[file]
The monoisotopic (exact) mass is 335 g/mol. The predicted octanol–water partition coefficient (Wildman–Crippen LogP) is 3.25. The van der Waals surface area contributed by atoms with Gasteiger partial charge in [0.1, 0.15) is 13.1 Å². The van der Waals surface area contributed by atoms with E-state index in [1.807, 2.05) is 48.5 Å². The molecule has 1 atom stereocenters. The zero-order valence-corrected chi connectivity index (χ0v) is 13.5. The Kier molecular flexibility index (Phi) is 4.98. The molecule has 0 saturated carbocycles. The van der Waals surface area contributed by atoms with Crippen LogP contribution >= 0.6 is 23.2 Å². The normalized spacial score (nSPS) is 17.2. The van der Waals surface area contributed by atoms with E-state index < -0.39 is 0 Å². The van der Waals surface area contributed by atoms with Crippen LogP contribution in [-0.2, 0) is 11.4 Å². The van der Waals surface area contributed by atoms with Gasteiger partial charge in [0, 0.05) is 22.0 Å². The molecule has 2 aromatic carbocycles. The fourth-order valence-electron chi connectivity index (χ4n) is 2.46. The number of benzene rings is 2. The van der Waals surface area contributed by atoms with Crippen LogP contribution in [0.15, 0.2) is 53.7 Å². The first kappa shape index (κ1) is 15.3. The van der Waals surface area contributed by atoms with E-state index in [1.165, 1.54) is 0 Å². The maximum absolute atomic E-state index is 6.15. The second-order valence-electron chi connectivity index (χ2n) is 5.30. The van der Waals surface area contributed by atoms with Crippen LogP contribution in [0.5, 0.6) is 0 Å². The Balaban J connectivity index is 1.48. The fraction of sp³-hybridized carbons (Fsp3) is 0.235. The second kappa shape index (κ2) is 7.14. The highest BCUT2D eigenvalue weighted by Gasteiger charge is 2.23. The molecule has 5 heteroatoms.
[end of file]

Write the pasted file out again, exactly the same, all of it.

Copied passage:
The monoisotopic (exact) mass is 335 g/mol. The predicted octanol–water partition coefficient (Wildman–Crippen LogP) is 3.25. The van der Waals surface area contributed by atoms with Gasteiger partial charge in [0.1, 0.15) is 13.1 Å². The van der Waals surface area contributed by atoms with E-state index in [1.807, 2.05) is 48.5 Å². The molecule has 1 atom stereocenters. The zero-order valence-corrected chi connectivity index (χ0v) is 13.5. The Kier molecular flexibility index (Phi) is 4.98. The molecule has 0 saturated carbocycles. The van der Waals surface area contributed by atoms with Crippen LogP contribution >= 0.6 is 23.2 Å². The normalized spacial score (nSPS) is 17.2. The van der Waals surface area contributed by atoms with E-state index < -0.39 is 0 Å². The van der Waals surface area contributed by atoms with Crippen LogP contribution in [-0.2, 0) is 11.4 Å². The van der Waals surface area contributed by atoms with Gasteiger partial charge in [0, 0.05) is 22.0 Å². The molecule has 2 aromatic carbocycles. The fourth-order valence-electron chi connectivity index (χ4n) is 2.46. The number of benzene rings is 2. The van der Waals surface area contributed by atoms with Crippen LogP contribution in [0.15, 0.2) is 53.7 Å². The first kappa shape index (κ1) is 15.3. The van der Waals surface area contributed by atoms with E-state index in [1.165, 1.54) is 0 Å². The maximum absolute atomic E-state index is 6.15. The second-order valence-electron chi connectivity index (χ2n) is 5.30. The van der Waals surface area contributed by atoms with Crippen LogP contribution in [0.5, 0.6) is 0 Å². The Balaban J connectivity index is 1.48. The fraction of sp³-hybridized carbons (Fsp3) is 0.235. The second kappa shape index (κ2) is 7.14. The highest BCUT2D eigenvalue weighted by Gasteiger charge is 2.23. The molecule has 5 heteroatoms.